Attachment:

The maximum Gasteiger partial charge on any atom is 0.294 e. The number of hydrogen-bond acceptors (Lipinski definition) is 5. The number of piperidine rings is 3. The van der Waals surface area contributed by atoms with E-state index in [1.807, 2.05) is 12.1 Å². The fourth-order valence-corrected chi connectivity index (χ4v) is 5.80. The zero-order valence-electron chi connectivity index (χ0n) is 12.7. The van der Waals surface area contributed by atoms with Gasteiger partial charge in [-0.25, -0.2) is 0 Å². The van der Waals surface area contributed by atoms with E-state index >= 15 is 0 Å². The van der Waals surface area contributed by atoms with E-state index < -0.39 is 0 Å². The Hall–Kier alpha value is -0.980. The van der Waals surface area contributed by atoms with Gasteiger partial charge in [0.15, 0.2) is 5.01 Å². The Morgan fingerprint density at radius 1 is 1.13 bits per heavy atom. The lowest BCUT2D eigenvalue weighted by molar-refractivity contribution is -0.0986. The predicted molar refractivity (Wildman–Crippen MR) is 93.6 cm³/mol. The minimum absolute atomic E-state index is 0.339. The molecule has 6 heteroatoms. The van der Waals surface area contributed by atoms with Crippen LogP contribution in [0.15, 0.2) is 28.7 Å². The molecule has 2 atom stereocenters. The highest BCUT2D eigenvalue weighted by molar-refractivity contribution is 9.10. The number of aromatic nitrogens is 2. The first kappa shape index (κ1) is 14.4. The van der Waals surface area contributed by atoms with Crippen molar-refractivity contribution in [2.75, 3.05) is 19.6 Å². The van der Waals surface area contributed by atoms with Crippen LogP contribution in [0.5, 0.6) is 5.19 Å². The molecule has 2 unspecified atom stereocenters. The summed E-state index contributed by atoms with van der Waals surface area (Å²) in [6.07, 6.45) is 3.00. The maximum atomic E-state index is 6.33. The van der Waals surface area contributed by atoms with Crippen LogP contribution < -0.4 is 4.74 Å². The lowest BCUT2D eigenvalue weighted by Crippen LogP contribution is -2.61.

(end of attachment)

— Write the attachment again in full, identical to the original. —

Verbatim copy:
The maximum Gasteiger partial charge on any atom is 0.294 e. The number of hydrogen-bond acceptors (Lipinski definition) is 5. The number of piperidine rings is 3. The van der Waals surface area contributed by atoms with E-state index in [1.807, 2.05) is 12.1 Å². The fourth-order valence-corrected chi connectivity index (χ4v) is 5.80. The zero-order valence-electron chi connectivity index (χ0n) is 12.7. The van der Waals surface area contributed by atoms with Gasteiger partial charge in [-0.25, -0.2) is 0 Å². The van der Waals surface area contributed by atoms with E-state index >= 15 is 0 Å². The van der Waals surface area contributed by atoms with E-state index < -0.39 is 0 Å². The Hall–Kier alpha value is -0.980. The van der Waals surface area contributed by atoms with Gasteiger partial charge in [0.15, 0.2) is 5.01 Å². The Morgan fingerprint density at radius 1 is 1.13 bits per heavy atom. The lowest BCUT2D eigenvalue weighted by molar-refractivity contribution is -0.0986. The predicted molar refractivity (Wildman–Crippen MR) is 93.6 cm³/mol. The minimum absolute atomic E-state index is 0.339. The molecule has 6 heteroatoms. The van der Waals surface area contributed by atoms with Crippen LogP contribution in [0.15, 0.2) is 28.7 Å². The molecule has 2 atom stereocenters. The highest BCUT2D eigenvalue weighted by molar-refractivity contribution is 9.10. The number of aromatic nitrogens is 2. The first kappa shape index (κ1) is 14.4. The van der Waals surface area contributed by atoms with Crippen molar-refractivity contribution in [2.75, 3.05) is 19.6 Å². The van der Waals surface area contributed by atoms with Crippen LogP contribution in [0.5, 0.6) is 5.19 Å². The molecule has 2 unspecified atom stereocenters. The summed E-state index contributed by atoms with van der Waals surface area (Å²) in [6.07, 6.45) is 3.00. The maximum atomic E-state index is 6.33. The van der Waals surface area contributed by atoms with Crippen LogP contribution < -0.4 is 4.74 Å². The lowest BCUT2D eigenvalue weighted by Crippen LogP contribution is -2.61.